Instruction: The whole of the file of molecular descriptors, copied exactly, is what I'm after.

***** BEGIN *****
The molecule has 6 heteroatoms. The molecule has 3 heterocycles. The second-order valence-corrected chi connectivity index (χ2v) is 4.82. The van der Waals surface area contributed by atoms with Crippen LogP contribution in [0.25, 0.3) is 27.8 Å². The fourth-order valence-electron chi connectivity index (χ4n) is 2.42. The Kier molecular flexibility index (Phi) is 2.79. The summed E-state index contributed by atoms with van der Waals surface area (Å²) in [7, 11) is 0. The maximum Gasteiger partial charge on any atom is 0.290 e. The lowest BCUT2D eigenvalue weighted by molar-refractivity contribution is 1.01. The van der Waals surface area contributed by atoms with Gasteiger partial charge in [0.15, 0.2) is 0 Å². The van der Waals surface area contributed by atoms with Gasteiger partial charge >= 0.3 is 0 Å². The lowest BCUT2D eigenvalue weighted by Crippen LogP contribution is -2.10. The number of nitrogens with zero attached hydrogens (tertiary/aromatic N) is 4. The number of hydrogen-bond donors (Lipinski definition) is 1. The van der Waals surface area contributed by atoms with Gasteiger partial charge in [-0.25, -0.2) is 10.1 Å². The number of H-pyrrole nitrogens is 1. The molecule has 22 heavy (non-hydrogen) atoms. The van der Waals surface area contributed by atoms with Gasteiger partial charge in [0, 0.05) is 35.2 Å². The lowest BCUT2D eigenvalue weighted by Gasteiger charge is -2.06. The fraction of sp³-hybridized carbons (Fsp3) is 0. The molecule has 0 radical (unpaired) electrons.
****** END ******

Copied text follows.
The molecule has 6 heteroatoms. The molecule has 3 heterocycles. The second-order valence-corrected chi connectivity index (χ2v) is 4.82. The van der Waals surface area contributed by atoms with Crippen LogP contribution in [0.25, 0.3) is 27.8 Å². The fourth-order valence-electron chi connectivity index (χ4n) is 2.42. The Kier molecular flexibility index (Phi) is 2.79. The summed E-state index contributed by atoms with van der Waals surface area (Å²) in [7, 11) is 0. The maximum Gasteiger partial charge on any atom is 0.290 e. The lowest BCUT2D eigenvalue weighted by molar-refractivity contribution is 1.01. The van der Waals surface area contributed by atoms with Gasteiger partial charge in [0.15, 0.2) is 0 Å². The van der Waals surface area contributed by atoms with Gasteiger partial charge >= 0.3 is 0 Å². The lowest BCUT2D eigenvalue weighted by Crippen LogP contribution is -2.10. The number of nitrogens with zero attached hydrogens (tertiary/aromatic N) is 4. The number of hydrogen-bond donors (Lipinski definition) is 1. The van der Waals surface area contributed by atoms with Gasteiger partial charge in [-0.25, -0.2) is 10.1 Å². The number of H-pyrrole nitrogens is 1. The molecule has 22 heavy (non-hydrogen) atoms. The van der Waals surface area contributed by atoms with Gasteiger partial charge in [0, 0.05) is 35.2 Å². The lowest BCUT2D eigenvalue weighted by Gasteiger charge is -2.06. The fraction of sp³-hybridized carbons (Fsp3) is 0. The molecule has 0 radical (unpaired) electrons.